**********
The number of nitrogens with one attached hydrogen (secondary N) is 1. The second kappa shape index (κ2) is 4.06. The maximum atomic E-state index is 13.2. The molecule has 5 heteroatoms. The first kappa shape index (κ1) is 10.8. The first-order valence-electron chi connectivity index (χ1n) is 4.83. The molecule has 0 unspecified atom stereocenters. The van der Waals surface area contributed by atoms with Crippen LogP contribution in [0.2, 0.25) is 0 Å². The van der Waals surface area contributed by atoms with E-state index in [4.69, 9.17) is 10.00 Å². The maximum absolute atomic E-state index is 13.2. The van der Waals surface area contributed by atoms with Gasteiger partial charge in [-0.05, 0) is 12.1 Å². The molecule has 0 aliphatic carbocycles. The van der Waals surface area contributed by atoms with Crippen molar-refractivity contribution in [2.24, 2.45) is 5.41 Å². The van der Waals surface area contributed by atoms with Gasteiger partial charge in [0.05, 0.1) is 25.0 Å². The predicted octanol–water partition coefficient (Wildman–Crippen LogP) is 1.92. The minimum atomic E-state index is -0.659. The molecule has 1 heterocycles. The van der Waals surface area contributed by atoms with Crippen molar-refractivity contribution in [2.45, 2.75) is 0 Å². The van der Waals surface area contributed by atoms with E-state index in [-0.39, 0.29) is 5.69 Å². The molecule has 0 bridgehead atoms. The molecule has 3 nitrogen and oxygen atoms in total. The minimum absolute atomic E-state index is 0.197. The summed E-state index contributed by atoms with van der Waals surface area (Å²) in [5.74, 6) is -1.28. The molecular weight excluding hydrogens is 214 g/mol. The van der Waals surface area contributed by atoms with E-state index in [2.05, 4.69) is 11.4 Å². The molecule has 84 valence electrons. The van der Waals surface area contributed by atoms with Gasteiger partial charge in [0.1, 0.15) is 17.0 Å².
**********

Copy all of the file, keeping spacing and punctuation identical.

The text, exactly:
The number of nitrogens with one attached hydrogen (secondary N) is 1. The second kappa shape index (κ2) is 4.06. The maximum atomic E-state index is 13.2. The molecule has 5 heteroatoms. The first kappa shape index (κ1) is 10.8. The first-order valence-electron chi connectivity index (χ1n) is 4.83. The molecule has 0 unspecified atom stereocenters. The van der Waals surface area contributed by atoms with Crippen LogP contribution in [0.2, 0.25) is 0 Å². The van der Waals surface area contributed by atoms with E-state index in [4.69, 9.17) is 10.00 Å². The maximum absolute atomic E-state index is 13.2. The van der Waals surface area contributed by atoms with Gasteiger partial charge in [-0.05, 0) is 12.1 Å². The molecule has 0 aliphatic carbocycles. The van der Waals surface area contributed by atoms with Crippen molar-refractivity contribution in [2.24, 2.45) is 5.41 Å². The van der Waals surface area contributed by atoms with Gasteiger partial charge in [0.05, 0.1) is 25.0 Å². The predicted octanol–water partition coefficient (Wildman–Crippen LogP) is 1.92. The minimum atomic E-state index is -0.659. The molecule has 1 heterocycles. The van der Waals surface area contributed by atoms with Crippen molar-refractivity contribution in [2.45, 2.75) is 0 Å². The van der Waals surface area contributed by atoms with E-state index in [-0.39, 0.29) is 5.69 Å². The molecule has 0 bridgehead atoms. The molecule has 3 nitrogen and oxygen atoms in total. The minimum absolute atomic E-state index is 0.197. The summed E-state index contributed by atoms with van der Waals surface area (Å²) in [5.74, 6) is -1.28. The molecular weight excluding hydrogens is 214 g/mol. The van der Waals surface area contributed by atoms with E-state index in [2.05, 4.69) is 11.4 Å². The molecule has 84 valence electrons. The van der Waals surface area contributed by atoms with Gasteiger partial charge in [0.1, 0.15) is 17.0 Å².